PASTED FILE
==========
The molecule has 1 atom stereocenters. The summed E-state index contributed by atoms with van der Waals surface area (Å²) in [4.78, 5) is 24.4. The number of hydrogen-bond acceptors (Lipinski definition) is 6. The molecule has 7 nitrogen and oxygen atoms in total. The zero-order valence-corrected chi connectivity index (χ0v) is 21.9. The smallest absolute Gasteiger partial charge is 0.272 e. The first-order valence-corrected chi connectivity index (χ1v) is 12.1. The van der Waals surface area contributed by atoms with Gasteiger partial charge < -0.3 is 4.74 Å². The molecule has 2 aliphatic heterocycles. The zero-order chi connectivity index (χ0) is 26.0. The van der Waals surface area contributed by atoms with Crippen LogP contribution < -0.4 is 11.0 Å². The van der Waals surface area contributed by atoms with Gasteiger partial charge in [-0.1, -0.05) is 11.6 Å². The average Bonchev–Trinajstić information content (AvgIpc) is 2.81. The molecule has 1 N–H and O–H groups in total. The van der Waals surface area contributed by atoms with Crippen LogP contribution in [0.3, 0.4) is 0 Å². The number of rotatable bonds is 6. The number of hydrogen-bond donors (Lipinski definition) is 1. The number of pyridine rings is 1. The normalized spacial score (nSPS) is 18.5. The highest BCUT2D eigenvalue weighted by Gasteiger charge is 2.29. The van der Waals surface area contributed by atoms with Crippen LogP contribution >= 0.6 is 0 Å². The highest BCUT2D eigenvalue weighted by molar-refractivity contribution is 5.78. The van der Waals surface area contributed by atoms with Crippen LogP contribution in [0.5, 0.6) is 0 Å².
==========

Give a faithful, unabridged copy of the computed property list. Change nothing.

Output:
The molecule has 1 atom stereocenters. The summed E-state index contributed by atoms with van der Waals surface area (Å²) in [4.78, 5) is 24.4. The number of hydrogen-bond acceptors (Lipinski definition) is 6. The molecule has 7 nitrogen and oxygen atoms in total. The zero-order valence-corrected chi connectivity index (χ0v) is 21.9. The smallest absolute Gasteiger partial charge is 0.272 e. The first-order valence-corrected chi connectivity index (χ1v) is 12.1. The van der Waals surface area contributed by atoms with Gasteiger partial charge < -0.3 is 4.74 Å². The molecule has 2 aliphatic heterocycles. The zero-order chi connectivity index (χ0) is 26.0. The van der Waals surface area contributed by atoms with Crippen LogP contribution < -0.4 is 11.0 Å². The van der Waals surface area contributed by atoms with Gasteiger partial charge in [-0.1, -0.05) is 11.6 Å². The average Bonchev–Trinajstić information content (AvgIpc) is 2.81. The molecule has 1 N–H and O–H groups in total. The van der Waals surface area contributed by atoms with Crippen LogP contribution in [0.3, 0.4) is 0 Å². The number of rotatable bonds is 6. The number of hydrogen-bond donors (Lipinski definition) is 1. The number of pyridine rings is 1. The normalized spacial score (nSPS) is 18.5. The highest BCUT2D eigenvalue weighted by Gasteiger charge is 2.29. The van der Waals surface area contributed by atoms with Crippen LogP contribution >= 0.6 is 0 Å². The highest BCUT2D eigenvalue weighted by molar-refractivity contribution is 5.78. The van der Waals surface area contributed by atoms with Crippen LogP contribution in [0.5, 0.6) is 0 Å².